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Ultra-processed foods make up almost two-thirds of Britain’s school meals

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Published: 20 July 2022

A study funded by NIHR has found that school meals in the UK are packed with highly processed foods, promoting poor health among children and increasing their risk of obesity.

Researchers at the NIHR School for Public Health Research (SPHR) found that British primary and secondary school children are getting the majority of their lunchtime calories from ‘ultra-processed’ foods.

Ultra-processed foods (UPFs) are items that are heavily processed during their making, such as frozen pizzas, fizzy or milk-based drinks, mass-produced packaged bread and many ready meals.

The analysis looked at the content of school lunches of more than 3,000 children, using data collected through the National Diet and Nutrition survey between 2008-2017. The analysis included data from 1,895 primary school children (aged 4-11) and 1,408 secondary school children (aged 11-18), looking at food groups making up the total calorie count, as well as the proportion of total food intake of the meal.

The researchers found that on average, more than 75% of calories across all school lunches came from UPFs. Ultra-processed bread, snacks, puddings and sugary drinks were among the biggest contributors.

Dr Jennie Parnham, from the School of Public Health at Imperial College London and first author on the paper, said: “This is the first study to look at the extent of ultra-processed food content in school lunches for children of all ages. We need to view these findings as a call to action to invest in policies that can promote healthy eating. Owing to the current cost of living crisis, school meals should be a way for all children to access a low-cost nutritious meal. Yet, our research suggests this is not currently the case.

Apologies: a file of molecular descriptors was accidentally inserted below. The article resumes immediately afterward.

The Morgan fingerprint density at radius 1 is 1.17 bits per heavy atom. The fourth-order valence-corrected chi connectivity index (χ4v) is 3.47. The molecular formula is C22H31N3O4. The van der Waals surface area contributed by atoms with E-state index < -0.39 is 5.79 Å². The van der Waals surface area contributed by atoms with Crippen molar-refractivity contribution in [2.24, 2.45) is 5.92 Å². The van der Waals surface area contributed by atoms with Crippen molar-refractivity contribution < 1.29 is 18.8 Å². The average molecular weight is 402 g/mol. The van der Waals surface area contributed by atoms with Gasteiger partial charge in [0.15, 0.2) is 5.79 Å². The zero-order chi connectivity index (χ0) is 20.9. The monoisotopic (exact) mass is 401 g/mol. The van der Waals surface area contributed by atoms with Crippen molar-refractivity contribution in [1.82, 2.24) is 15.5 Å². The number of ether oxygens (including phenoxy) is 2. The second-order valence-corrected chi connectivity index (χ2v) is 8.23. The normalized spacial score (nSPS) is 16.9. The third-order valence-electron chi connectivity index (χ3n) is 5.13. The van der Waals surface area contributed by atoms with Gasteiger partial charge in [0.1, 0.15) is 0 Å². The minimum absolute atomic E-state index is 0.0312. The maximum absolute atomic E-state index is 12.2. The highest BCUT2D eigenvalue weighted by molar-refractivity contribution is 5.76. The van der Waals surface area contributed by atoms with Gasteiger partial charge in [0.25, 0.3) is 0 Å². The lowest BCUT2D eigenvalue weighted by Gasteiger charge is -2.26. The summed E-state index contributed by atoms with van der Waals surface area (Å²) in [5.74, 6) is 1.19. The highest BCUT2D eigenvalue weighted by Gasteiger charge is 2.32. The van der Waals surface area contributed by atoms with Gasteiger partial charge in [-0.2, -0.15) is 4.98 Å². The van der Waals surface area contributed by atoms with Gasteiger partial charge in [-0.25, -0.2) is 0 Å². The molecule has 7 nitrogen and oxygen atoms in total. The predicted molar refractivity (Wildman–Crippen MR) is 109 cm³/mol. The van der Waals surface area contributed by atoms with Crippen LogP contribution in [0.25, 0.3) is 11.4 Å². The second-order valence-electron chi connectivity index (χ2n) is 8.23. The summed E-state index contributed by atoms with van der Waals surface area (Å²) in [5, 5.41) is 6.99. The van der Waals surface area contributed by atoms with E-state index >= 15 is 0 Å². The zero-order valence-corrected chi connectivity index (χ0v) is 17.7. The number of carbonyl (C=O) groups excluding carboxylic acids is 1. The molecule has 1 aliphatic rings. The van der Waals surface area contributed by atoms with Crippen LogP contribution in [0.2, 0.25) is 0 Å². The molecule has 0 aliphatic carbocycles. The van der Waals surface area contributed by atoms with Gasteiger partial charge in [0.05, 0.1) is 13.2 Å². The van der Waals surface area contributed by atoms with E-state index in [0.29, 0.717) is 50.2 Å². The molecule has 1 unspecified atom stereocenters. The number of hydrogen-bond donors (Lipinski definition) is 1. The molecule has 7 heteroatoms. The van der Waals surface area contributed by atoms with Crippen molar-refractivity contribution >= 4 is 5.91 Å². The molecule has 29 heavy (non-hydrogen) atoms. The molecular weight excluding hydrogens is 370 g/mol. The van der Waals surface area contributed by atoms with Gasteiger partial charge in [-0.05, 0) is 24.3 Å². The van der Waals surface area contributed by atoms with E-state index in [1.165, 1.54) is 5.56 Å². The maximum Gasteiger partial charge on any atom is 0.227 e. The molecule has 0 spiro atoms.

“Ultra-processed foods are often cheap, readily available, and heavily marketed. But these foods are also generally higher in salt, fat, sugar, and other additives, and linked with a range of poor health outcomes, so it’s important that people are aware of the health risks of children consuming them in high levels at school.”

The researchers say the findings highlight a key opportunity for policy makers and educators to ‘level the playing field’ by improving the nutritional quality of school lunches, especially for children from families with low incomes. They argue that urgent policy changes are needed to increase access to free school meals and cap the amount of processed foods they contain, which could help to boost the diets and health of Britain’s children.

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